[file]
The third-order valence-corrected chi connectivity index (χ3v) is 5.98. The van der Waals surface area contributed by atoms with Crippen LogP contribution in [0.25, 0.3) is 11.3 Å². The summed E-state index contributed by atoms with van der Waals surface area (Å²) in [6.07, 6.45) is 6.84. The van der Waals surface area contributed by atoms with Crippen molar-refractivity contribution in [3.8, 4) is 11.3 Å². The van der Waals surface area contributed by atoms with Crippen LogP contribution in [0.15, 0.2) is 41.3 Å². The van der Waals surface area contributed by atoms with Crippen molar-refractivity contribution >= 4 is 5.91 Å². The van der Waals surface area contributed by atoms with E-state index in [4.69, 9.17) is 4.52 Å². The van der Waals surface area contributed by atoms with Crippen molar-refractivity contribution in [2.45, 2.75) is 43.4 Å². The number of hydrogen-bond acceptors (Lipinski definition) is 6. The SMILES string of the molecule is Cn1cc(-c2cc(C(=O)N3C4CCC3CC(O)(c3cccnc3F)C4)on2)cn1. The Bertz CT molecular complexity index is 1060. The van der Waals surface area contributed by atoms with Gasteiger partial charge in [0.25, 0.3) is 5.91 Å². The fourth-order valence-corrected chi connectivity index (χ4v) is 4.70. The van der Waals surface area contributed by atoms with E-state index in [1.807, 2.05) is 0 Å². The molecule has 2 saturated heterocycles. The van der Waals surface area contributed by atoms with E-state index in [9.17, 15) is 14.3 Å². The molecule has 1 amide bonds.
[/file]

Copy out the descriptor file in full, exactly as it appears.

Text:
The third-order valence-corrected chi connectivity index (χ3v) is 5.98. The van der Waals surface area contributed by atoms with Crippen LogP contribution in [0.25, 0.3) is 11.3 Å². The summed E-state index contributed by atoms with van der Waals surface area (Å²) in [6.07, 6.45) is 6.84. The van der Waals surface area contributed by atoms with Crippen molar-refractivity contribution in [3.8, 4) is 11.3 Å². The van der Waals surface area contributed by atoms with Crippen LogP contribution in [0.15, 0.2) is 41.3 Å². The van der Waals surface area contributed by atoms with Crippen molar-refractivity contribution >= 4 is 5.91 Å². The van der Waals surface area contributed by atoms with E-state index in [4.69, 9.17) is 4.52 Å². The van der Waals surface area contributed by atoms with Crippen molar-refractivity contribution in [2.45, 2.75) is 43.4 Å². The number of hydrogen-bond acceptors (Lipinski definition) is 6. The SMILES string of the molecule is Cn1cc(-c2cc(C(=O)N3C4CCC3CC(O)(c3cccnc3F)C4)on2)cn1. The Bertz CT molecular complexity index is 1060. The van der Waals surface area contributed by atoms with Gasteiger partial charge in [0.25, 0.3) is 5.91 Å². The fourth-order valence-corrected chi connectivity index (χ4v) is 4.70. The van der Waals surface area contributed by atoms with E-state index in [1.807, 2.05) is 0 Å². The molecule has 2 saturated heterocycles. The van der Waals surface area contributed by atoms with E-state index in [9.17, 15) is 14.3 Å². The molecule has 1 amide bonds.